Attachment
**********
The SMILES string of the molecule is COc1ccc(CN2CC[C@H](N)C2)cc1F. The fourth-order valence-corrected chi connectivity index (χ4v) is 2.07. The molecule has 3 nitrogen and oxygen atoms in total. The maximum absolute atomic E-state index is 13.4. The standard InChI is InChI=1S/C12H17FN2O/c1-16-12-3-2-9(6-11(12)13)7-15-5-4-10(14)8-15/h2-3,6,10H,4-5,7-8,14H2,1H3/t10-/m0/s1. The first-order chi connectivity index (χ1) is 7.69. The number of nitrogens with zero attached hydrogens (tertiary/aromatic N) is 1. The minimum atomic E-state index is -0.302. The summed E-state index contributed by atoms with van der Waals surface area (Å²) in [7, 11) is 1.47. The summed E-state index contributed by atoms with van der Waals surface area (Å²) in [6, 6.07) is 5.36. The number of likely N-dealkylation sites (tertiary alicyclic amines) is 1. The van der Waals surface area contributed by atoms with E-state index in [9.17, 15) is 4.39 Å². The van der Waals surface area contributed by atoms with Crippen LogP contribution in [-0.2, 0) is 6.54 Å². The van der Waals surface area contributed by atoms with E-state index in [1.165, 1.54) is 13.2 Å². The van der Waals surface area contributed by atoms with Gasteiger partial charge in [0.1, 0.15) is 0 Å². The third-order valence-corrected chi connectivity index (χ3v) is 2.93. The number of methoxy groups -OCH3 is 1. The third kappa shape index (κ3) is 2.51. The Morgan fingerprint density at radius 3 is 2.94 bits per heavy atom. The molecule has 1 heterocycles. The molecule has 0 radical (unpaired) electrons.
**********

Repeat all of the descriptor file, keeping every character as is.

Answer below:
The SMILES string of the molecule is COc1ccc(CN2CC[C@H](N)C2)cc1F. The fourth-order valence-corrected chi connectivity index (χ4v) is 2.07. The molecule has 3 nitrogen and oxygen atoms in total. The maximum absolute atomic E-state index is 13.4. The standard InChI is InChI=1S/C12H17FN2O/c1-16-12-3-2-9(6-11(12)13)7-15-5-4-10(14)8-15/h2-3,6,10H,4-5,7-8,14H2,1H3/t10-/m0/s1. The first-order chi connectivity index (χ1) is 7.69. The number of nitrogens with zero attached hydrogens (tertiary/aromatic N) is 1. The minimum atomic E-state index is -0.302. The summed E-state index contributed by atoms with van der Waals surface area (Å²) in [7, 11) is 1.47. The summed E-state index contributed by atoms with van der Waals surface area (Å²) in [6, 6.07) is 5.36. The number of likely N-dealkylation sites (tertiary alicyclic amines) is 1. The van der Waals surface area contributed by atoms with E-state index in [9.17, 15) is 4.39 Å². The van der Waals surface area contributed by atoms with Crippen LogP contribution in [-0.2, 0) is 6.54 Å². The van der Waals surface area contributed by atoms with E-state index in [1.165, 1.54) is 13.2 Å². The van der Waals surface area contributed by atoms with Gasteiger partial charge in [0.1, 0.15) is 0 Å². The third-order valence-corrected chi connectivity index (χ3v) is 2.93. The number of methoxy groups -OCH3 is 1. The third kappa shape index (κ3) is 2.51. The Morgan fingerprint density at radius 3 is 2.94 bits per heavy atom. The molecule has 1 heterocycles. The molecule has 0 radical (unpaired) electrons.